Why our obsession with goal setting is killing kids' creativity - Technical.ly Delaware

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Apr. 12, 2018 12:57 pm

Why our obsession with goal setting is killing kids’ creativity

The only constant in James Massaquoi's youth was uncertainty. Here's why more young people like him should learn to embrace ambiguity.

There's a better way to inspire innovation among students.

(Photo by Flickr user kyle rw, used under a Creative Commons license)

This is a guest post by University of Delaware student James Massaquoi.
Kids like me do not go to college.

Children from low-income families are almost 20 percent less likely to go to college than middle-class children, never mind graduate. Only 13 percent of single-parent kids graduate college, and that is without isolating African-American students. My parents are from the 10th-least-developed country in the world and both dealt with addiction problems while raising me. I lost my dad when I was 11 and moved seven times from 3rd to 9th grade.

Kids like me do not make it where I am and even when they do, they don’t succeed.

I am an outlier and it is not hard to tell.

When people hear my story, they often ask me how I was able to do it: How did you not end up just like everyone else? What I usually tell people is “My parents made sure to read to me before I went to bed, I have more mentors then I could ever count, and I got pretty lucky.” While it is true that most of my achievements have nothing to do with me, I still had a small part in it.

While I am a natural born leader, supremely intelligent, ruggedly handsome and devastatingly humble, what has always made me so different was my lack of direction.

The only constant growing up was nothing was constant.

Besides my sister and my mom, things would be dramatically different month to month. So, I adapted and became indifferent towards change, because it was always normal for me. Building an apathy towards structure allowed me to adapt quickly and casually. This meant that when I was 13 I could handle the emotional stress of moving from a house in the suburbs to an apartment right next to the local projects without my grades suffering. Now that I am 20, it means that I can handle extreme pressure associated with being a college student and an entrepreneur. My ambivalence and comfort with an always fluctuating status quo is my superpower.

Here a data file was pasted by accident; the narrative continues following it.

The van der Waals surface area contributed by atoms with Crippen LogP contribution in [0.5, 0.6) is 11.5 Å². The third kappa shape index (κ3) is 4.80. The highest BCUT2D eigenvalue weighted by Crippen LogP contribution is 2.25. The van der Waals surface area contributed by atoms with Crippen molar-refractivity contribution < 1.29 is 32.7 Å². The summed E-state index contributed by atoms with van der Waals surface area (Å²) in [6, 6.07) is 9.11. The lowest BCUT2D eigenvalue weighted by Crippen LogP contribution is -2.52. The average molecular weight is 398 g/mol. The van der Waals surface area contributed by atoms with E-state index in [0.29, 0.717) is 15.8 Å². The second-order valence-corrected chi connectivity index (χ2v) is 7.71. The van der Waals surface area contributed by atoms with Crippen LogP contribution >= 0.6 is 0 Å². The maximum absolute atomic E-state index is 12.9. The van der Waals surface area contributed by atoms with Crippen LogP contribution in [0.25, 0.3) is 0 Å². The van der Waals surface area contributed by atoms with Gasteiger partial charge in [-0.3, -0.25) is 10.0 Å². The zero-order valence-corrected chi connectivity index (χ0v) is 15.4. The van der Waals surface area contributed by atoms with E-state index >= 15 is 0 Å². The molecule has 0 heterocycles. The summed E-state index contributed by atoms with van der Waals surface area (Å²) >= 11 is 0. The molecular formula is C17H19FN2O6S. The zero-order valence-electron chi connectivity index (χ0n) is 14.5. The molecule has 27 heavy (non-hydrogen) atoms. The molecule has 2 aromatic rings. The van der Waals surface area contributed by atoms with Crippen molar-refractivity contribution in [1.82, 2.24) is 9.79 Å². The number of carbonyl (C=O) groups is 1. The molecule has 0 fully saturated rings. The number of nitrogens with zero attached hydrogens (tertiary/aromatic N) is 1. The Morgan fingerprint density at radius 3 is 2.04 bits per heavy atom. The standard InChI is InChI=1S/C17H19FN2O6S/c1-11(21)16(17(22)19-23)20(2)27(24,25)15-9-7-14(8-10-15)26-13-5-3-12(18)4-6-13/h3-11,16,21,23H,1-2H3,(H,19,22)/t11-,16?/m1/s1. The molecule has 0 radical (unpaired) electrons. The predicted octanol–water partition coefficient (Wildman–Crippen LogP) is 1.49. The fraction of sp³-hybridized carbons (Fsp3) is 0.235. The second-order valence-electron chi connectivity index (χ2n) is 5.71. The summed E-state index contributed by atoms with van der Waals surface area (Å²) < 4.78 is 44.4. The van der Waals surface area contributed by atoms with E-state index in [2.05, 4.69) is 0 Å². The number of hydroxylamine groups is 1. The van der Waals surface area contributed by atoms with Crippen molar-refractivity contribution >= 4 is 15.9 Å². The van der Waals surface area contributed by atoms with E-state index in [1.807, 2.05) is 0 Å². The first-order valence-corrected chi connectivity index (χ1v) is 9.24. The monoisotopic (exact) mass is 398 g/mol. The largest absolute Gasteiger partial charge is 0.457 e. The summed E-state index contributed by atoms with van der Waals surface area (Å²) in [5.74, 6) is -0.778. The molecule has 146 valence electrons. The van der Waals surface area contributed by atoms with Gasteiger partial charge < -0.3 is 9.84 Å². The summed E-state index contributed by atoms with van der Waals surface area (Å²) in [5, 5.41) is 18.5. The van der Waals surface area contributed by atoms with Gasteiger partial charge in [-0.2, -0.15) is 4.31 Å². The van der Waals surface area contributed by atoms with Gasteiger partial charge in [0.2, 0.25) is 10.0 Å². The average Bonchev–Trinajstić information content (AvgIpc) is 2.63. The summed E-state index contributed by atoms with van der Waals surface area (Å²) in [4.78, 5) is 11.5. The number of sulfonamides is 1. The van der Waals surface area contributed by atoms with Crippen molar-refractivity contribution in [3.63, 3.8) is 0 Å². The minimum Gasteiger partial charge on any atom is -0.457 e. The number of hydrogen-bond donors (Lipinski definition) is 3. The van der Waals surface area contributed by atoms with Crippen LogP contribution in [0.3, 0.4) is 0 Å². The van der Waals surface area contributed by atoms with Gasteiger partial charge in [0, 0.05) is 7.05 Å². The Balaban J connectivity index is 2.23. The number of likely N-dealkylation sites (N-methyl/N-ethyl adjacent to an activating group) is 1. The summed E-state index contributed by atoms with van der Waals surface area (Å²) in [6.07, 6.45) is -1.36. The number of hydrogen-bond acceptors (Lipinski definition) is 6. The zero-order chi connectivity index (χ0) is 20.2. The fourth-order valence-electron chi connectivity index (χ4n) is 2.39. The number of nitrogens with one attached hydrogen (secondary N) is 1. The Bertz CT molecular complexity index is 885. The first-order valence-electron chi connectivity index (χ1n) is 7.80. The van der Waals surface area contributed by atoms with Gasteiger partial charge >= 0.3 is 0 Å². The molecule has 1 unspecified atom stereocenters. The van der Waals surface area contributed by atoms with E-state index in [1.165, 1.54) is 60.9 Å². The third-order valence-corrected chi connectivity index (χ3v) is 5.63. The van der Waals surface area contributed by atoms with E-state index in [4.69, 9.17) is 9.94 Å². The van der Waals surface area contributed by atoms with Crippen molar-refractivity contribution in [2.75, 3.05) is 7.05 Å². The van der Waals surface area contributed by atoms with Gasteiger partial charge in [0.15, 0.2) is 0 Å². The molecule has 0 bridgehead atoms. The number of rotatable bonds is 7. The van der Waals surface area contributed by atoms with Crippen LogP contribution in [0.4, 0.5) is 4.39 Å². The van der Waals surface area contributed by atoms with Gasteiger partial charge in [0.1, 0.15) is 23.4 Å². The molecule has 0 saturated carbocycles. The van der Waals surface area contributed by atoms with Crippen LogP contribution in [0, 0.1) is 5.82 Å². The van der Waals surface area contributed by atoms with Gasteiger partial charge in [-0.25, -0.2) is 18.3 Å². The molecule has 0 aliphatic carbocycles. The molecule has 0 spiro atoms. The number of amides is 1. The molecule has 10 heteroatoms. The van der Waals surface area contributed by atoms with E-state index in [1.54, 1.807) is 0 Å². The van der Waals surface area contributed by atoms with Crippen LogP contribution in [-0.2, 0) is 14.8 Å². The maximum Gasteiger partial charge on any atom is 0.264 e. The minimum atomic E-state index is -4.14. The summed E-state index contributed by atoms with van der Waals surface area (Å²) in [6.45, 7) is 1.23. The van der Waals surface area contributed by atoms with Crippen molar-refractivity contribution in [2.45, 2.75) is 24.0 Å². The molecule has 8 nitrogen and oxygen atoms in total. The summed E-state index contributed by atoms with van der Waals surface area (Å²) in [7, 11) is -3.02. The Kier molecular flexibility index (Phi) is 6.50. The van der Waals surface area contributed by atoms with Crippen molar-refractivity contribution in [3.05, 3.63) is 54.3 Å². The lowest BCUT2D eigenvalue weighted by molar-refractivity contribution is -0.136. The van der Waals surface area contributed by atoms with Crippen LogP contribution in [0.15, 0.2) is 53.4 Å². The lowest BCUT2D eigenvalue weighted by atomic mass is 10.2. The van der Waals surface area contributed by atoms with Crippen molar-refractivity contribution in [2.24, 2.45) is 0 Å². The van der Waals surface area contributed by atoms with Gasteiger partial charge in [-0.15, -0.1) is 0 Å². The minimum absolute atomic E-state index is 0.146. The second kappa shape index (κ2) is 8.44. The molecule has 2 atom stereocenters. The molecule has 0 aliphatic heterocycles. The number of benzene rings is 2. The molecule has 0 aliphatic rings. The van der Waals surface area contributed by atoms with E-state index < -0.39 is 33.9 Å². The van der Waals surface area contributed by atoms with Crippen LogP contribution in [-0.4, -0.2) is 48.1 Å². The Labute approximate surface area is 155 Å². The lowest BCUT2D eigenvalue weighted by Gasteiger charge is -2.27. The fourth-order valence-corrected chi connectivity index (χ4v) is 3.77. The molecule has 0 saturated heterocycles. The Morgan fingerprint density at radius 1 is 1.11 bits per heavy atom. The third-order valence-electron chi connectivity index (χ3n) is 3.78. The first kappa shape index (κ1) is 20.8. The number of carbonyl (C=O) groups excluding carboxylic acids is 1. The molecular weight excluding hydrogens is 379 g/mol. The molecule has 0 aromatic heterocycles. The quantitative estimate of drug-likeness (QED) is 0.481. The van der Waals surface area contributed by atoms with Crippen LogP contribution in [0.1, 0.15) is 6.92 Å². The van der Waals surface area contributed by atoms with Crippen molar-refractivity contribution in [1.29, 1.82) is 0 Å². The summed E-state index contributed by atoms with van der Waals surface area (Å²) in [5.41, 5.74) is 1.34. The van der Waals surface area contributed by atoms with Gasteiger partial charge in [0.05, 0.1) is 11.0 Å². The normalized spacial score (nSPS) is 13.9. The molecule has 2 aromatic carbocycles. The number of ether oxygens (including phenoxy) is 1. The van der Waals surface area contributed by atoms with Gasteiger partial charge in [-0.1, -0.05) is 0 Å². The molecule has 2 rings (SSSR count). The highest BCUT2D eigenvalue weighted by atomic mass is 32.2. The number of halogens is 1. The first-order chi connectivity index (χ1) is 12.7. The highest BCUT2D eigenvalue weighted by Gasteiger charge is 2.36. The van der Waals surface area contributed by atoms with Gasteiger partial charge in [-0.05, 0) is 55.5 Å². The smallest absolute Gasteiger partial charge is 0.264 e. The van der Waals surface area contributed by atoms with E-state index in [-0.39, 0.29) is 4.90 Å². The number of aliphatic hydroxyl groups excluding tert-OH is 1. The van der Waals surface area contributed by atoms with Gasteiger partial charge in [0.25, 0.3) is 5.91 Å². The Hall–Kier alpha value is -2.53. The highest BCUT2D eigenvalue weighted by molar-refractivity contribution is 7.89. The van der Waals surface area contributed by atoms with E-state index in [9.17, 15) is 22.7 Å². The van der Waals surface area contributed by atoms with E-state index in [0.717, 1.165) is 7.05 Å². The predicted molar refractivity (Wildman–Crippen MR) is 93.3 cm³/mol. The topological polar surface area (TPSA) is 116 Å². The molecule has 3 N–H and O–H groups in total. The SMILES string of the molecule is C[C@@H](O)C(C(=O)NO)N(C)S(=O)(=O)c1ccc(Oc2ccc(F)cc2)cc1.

James Massaquoi. (Courtesy photo)

James Massaquoi. (Courtesy photo)

My friends find this tremendously strange and most are the exact opposite of me.

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Many of them already know what their career will be, and some of them have already decided at what age they will have children. They have something that I have not experienced in over 10 years: faith in certainty. They truly believe that what they want to happen will happen and that their plans will go according to plan. I find that to be fascinating because they still believe in Santa Claus! Uncertainty has always been my reality.

A year and a half ago I was invited to help run a workshop through a college prep program for students of color called TeenSHARP and I thought, Why not? Watching my impact on the kids from just sharing my story and helping them complete the activity was life-altering for me. That one workshop led to me becoming an entrepreneurial studies teacher to those same students, teaching them college courses for credit from the University of Delaware.

Next, I became an education advocate with 50CAN and created my own UD minor, Nonprofit Leadership. Then I created an education-focused newsletter where I wrote weekly about local and national education news and my own experiences in school. I even became a mentor for Dual School, an accelerator program for local high school entrepreneurs. Most recently I worked as a policy intern for Gov. John Carney. I am not even sure if I want to work in education or politics, I just know I care about it. I have no “end” goal.